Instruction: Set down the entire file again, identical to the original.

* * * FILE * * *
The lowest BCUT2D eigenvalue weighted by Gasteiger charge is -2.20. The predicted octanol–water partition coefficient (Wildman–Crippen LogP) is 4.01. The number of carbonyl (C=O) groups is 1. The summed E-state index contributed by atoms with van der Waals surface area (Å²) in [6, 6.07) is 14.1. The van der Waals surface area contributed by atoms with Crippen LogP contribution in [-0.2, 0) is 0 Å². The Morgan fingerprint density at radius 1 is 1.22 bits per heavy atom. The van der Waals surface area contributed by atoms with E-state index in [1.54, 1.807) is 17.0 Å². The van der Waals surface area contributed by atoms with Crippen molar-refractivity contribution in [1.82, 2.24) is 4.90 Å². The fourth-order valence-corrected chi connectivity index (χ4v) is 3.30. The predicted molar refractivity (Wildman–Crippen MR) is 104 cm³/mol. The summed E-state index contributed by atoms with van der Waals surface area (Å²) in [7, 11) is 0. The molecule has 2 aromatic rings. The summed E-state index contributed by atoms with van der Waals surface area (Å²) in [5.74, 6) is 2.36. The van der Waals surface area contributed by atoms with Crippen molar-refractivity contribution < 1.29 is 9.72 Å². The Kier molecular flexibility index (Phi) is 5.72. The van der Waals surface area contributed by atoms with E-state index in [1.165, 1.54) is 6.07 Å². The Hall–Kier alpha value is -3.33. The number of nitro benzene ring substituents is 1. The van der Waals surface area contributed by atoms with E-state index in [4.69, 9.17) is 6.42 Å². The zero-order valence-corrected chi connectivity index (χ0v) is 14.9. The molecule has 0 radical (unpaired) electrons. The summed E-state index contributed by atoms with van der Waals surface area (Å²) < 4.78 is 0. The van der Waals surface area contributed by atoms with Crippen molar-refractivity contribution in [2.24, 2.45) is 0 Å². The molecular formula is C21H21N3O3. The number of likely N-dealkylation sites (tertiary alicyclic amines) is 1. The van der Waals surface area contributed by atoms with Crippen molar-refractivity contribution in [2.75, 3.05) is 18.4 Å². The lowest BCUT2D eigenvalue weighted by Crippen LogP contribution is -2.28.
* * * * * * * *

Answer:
The lowest BCUT2D eigenvalue weighted by Gasteiger charge is -2.20. The predicted octanol–water partition coefficient (Wildman–Crippen LogP) is 4.01. The number of carbonyl (C=O) groups is 1. The summed E-state index contributed by atoms with van der Waals surface area (Å²) in [6, 6.07) is 14.1. The van der Waals surface area contributed by atoms with Crippen LogP contribution in [-0.2, 0) is 0 Å². The Morgan fingerprint density at radius 1 is 1.22 bits per heavy atom. The van der Waals surface area contributed by atoms with E-state index in [1.54, 1.807) is 17.0 Å². The van der Waals surface area contributed by atoms with Crippen molar-refractivity contribution in [1.82, 2.24) is 4.90 Å². The fourth-order valence-corrected chi connectivity index (χ4v) is 3.30. The predicted molar refractivity (Wildman–Crippen MR) is 104 cm³/mol. The summed E-state index contributed by atoms with van der Waals surface area (Å²) in [7, 11) is 0. The molecule has 2 aromatic rings. The summed E-state index contributed by atoms with van der Waals surface area (Å²) in [5.74, 6) is 2.36. The van der Waals surface area contributed by atoms with Crippen molar-refractivity contribution < 1.29 is 9.72 Å². The Kier molecular flexibility index (Phi) is 5.72. The van der Waals surface area contributed by atoms with E-state index in [1.165, 1.54) is 6.07 Å². The Hall–Kier alpha value is -3.33. The number of nitro benzene ring substituents is 1. The van der Waals surface area contributed by atoms with E-state index in [4.69, 9.17) is 6.42 Å². The zero-order valence-corrected chi connectivity index (χ0v) is 14.9. The molecule has 0 radical (unpaired) electrons. The summed E-state index contributed by atoms with van der Waals surface area (Å²) < 4.78 is 0. The van der Waals surface area contributed by atoms with Crippen molar-refractivity contribution in [2.24, 2.45) is 0 Å². The molecular formula is C21H21N3O3. The number of likely N-dealkylation sites (tertiary alicyclic amines) is 1. The van der Waals surface area contributed by atoms with Crippen molar-refractivity contribution in [2.75, 3.05) is 18.4 Å². The lowest BCUT2D eigenvalue weighted by Crippen LogP contribution is -2.28.